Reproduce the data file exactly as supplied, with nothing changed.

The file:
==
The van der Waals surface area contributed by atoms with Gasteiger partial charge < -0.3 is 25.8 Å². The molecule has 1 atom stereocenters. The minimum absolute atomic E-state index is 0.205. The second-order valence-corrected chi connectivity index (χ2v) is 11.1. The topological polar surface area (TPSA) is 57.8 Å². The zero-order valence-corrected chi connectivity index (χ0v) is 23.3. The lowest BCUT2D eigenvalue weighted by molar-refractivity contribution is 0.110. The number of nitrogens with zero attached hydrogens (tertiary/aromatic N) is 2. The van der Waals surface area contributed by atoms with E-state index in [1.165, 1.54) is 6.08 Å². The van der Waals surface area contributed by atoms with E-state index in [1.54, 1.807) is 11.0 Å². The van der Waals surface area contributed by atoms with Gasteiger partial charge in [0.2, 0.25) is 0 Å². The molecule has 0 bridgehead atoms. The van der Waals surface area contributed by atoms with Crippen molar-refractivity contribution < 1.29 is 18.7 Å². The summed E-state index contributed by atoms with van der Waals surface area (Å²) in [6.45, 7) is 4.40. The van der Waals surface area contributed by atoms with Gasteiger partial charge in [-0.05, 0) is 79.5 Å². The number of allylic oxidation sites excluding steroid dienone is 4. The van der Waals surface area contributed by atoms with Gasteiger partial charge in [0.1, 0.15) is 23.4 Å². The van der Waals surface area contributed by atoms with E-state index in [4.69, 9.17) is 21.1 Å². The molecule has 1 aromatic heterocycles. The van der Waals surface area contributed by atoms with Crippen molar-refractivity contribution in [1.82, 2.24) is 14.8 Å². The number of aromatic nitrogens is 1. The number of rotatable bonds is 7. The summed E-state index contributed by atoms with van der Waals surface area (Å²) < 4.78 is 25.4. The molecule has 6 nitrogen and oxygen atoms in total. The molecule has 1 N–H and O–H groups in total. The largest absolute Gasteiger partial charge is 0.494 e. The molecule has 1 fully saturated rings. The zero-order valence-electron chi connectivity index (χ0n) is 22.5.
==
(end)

The van der Waals surface area contributed by atoms with Gasteiger partial charge < -0.3 is 25.8 Å². The molecule has 1 atom stereocenters. The minimum absolute atomic E-state index is 0.205. The second-order valence-corrected chi connectivity index (χ2v) is 11.1. The topological polar surface area (TPSA) is 57.8 Å². The zero-order valence-corrected chi connectivity index (χ0v) is 23.3. The lowest BCUT2D eigenvalue weighted by molar-refractivity contribution is 0.110. The number of nitrogens with zero attached hydrogens (tertiary/aromatic N) is 2. The van der Waals surface area contributed by atoms with E-state index in [1.165, 1.54) is 6.08 Å². The van der Waals surface area contributed by atoms with E-state index in [1.54, 1.807) is 11.0 Å². The van der Waals surface area contributed by atoms with Gasteiger partial charge in [0.2, 0.25) is 0 Å². The molecule has 0 bridgehead atoms. The van der Waals surface area contributed by atoms with Crippen molar-refractivity contribution < 1.29 is 18.7 Å². The summed E-state index contributed by atoms with van der Waals surface area (Å²) in [6.45, 7) is 4.40. The van der Waals surface area contributed by atoms with Gasteiger partial charge in [-0.05, 0) is 79.5 Å². The number of allylic oxidation sites excluding steroid dienone is 4. The van der Waals surface area contributed by atoms with Gasteiger partial charge in [0.1, 0.15) is 23.4 Å². The van der Waals surface area contributed by atoms with E-state index in [4.69, 9.17) is 21.1 Å². The molecule has 1 aromatic heterocycles. The van der Waals surface area contributed by atoms with Crippen molar-refractivity contribution in [1.82, 2.24) is 14.8 Å². The number of aromatic nitrogens is 1. The number of rotatable bonds is 7. The summed E-state index contributed by atoms with van der Waals surface area (Å²) < 4.78 is 25.4. The molecule has 6 nitrogen and oxygen atoms in total. The molecule has 1 N–H and O–H groups in total. The largest absolute Gasteiger partial charge is 0.494 e. The molecule has 1 fully saturated rings. The zero-order valence-electron chi connectivity index (χ0n) is 22.5.